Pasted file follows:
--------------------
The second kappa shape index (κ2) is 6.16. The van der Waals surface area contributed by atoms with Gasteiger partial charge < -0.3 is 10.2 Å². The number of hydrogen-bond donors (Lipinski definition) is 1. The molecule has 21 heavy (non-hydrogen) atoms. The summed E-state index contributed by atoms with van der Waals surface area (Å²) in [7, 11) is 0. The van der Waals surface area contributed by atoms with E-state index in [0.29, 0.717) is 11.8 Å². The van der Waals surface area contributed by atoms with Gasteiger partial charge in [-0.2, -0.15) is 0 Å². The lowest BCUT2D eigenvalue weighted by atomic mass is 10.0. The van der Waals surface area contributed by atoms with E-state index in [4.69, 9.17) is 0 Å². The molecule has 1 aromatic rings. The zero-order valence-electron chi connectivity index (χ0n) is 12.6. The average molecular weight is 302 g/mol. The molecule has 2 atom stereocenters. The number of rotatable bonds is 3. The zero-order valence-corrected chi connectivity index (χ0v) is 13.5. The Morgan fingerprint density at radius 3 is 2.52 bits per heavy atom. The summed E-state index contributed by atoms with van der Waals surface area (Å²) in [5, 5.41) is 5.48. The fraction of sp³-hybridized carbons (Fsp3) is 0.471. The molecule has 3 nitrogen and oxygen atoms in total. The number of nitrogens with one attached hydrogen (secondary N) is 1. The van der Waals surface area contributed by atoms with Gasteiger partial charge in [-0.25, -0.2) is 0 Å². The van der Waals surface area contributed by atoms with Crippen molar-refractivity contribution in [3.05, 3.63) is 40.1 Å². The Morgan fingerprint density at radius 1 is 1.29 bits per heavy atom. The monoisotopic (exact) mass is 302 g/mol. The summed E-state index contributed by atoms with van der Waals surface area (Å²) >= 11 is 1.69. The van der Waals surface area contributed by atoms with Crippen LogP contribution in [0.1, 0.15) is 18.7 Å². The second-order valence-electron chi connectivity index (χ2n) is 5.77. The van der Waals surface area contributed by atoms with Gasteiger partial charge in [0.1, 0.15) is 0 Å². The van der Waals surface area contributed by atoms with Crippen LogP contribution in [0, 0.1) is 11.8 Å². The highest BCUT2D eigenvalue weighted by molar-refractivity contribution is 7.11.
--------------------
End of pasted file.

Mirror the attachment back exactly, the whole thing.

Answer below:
The second kappa shape index (κ2) is 6.16. The van der Waals surface area contributed by atoms with Gasteiger partial charge < -0.3 is 10.2 Å². The number of hydrogen-bond donors (Lipinski definition) is 1. The molecule has 21 heavy (non-hydrogen) atoms. The summed E-state index contributed by atoms with van der Waals surface area (Å²) in [7, 11) is 0. The van der Waals surface area contributed by atoms with E-state index in [0.29, 0.717) is 11.8 Å². The van der Waals surface area contributed by atoms with Gasteiger partial charge in [-0.2, -0.15) is 0 Å². The lowest BCUT2D eigenvalue weighted by atomic mass is 10.0. The van der Waals surface area contributed by atoms with E-state index in [4.69, 9.17) is 0 Å². The molecule has 1 aromatic rings. The zero-order valence-electron chi connectivity index (χ0n) is 12.6. The average molecular weight is 302 g/mol. The molecule has 2 atom stereocenters. The number of rotatable bonds is 3. The zero-order valence-corrected chi connectivity index (χ0v) is 13.5. The Morgan fingerprint density at radius 3 is 2.52 bits per heavy atom. The summed E-state index contributed by atoms with van der Waals surface area (Å²) in [5, 5.41) is 5.48. The fraction of sp³-hybridized carbons (Fsp3) is 0.471. The molecule has 3 nitrogen and oxygen atoms in total. The number of nitrogens with one attached hydrogen (secondary N) is 1. The van der Waals surface area contributed by atoms with Gasteiger partial charge in [-0.25, -0.2) is 0 Å². The van der Waals surface area contributed by atoms with Crippen molar-refractivity contribution in [3.05, 3.63) is 40.1 Å². The Morgan fingerprint density at radius 1 is 1.29 bits per heavy atom. The monoisotopic (exact) mass is 302 g/mol. The summed E-state index contributed by atoms with van der Waals surface area (Å²) >= 11 is 1.69. The van der Waals surface area contributed by atoms with Crippen LogP contribution in [0.1, 0.15) is 18.7 Å². The second-order valence-electron chi connectivity index (χ2n) is 5.77. The van der Waals surface area contributed by atoms with Gasteiger partial charge in [0.1, 0.15) is 0 Å². The van der Waals surface area contributed by atoms with Crippen LogP contribution in [0, 0.1) is 11.8 Å². The highest BCUT2D eigenvalue weighted by molar-refractivity contribution is 7.11.